Normativity & Typification
Edited By Anton Vydra
The second issue of The Yearbook on History and Interpretation of Phenomenology focuses on the intertwined topics of normativity and of typification. The area of their application and specification is relatively broad: from biological questions through various lived experiences and political life to aesthetical judgements. The contributors see normative aspects of human existence as a possibility to act according to inherent or personal values rather than according to some fixed and external rules or even laws.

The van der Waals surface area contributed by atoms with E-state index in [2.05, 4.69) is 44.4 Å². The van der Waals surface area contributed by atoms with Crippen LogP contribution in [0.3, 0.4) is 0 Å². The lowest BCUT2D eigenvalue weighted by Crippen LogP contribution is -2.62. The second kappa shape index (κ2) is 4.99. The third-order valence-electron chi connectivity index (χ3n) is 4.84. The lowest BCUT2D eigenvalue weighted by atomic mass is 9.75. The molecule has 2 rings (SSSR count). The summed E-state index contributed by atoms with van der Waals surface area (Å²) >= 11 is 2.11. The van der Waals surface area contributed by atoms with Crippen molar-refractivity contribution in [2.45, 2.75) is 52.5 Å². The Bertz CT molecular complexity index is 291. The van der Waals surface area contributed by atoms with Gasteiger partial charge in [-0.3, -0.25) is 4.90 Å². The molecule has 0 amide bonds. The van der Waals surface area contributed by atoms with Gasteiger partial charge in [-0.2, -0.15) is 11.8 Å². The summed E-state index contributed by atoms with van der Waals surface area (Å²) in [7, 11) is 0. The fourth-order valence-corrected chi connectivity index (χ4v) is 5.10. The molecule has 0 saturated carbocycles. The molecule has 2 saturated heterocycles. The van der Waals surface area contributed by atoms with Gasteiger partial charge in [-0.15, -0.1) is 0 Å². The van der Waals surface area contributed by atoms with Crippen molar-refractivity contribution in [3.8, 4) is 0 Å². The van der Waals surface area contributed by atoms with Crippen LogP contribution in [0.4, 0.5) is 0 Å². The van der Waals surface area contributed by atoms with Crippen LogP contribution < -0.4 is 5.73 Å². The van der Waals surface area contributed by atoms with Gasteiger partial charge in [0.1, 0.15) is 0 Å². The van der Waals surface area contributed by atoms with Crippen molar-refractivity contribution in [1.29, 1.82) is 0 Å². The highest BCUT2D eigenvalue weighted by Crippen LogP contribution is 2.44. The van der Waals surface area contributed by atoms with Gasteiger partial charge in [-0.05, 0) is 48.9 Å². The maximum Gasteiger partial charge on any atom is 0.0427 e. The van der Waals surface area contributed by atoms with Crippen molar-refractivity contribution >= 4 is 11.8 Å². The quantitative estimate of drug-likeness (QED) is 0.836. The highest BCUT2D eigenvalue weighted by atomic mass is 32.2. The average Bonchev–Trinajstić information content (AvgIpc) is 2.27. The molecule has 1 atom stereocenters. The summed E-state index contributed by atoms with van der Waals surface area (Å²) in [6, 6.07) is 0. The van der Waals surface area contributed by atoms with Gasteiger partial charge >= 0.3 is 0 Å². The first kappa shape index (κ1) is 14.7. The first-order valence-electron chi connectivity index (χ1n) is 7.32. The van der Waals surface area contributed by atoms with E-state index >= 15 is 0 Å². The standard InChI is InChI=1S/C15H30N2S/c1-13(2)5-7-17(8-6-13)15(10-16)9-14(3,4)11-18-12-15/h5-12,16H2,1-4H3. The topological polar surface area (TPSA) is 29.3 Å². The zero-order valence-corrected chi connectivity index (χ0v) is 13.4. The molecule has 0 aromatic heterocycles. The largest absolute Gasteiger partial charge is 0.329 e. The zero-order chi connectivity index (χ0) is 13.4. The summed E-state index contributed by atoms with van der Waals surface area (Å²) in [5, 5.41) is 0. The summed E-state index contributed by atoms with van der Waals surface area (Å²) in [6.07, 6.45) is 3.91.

The notion of normativity commonly refers to an axiological sphere of human thinking. In contrast to descriptive modes of thinking, normative tendencies try to be more connected with how-questions (and less with what-questions). Normative stances enable us to receive more than only ordinary givenness. They constitute the very relation between axiological subjects and various phenomena, including real or possible objects, other subjects, relations between them, etc. Such a relation presupposes the fact that it is a feature of transcendental subjectivity. Thus, to be normative means to proceed primarily from the point of view of transcendental subjectivity.
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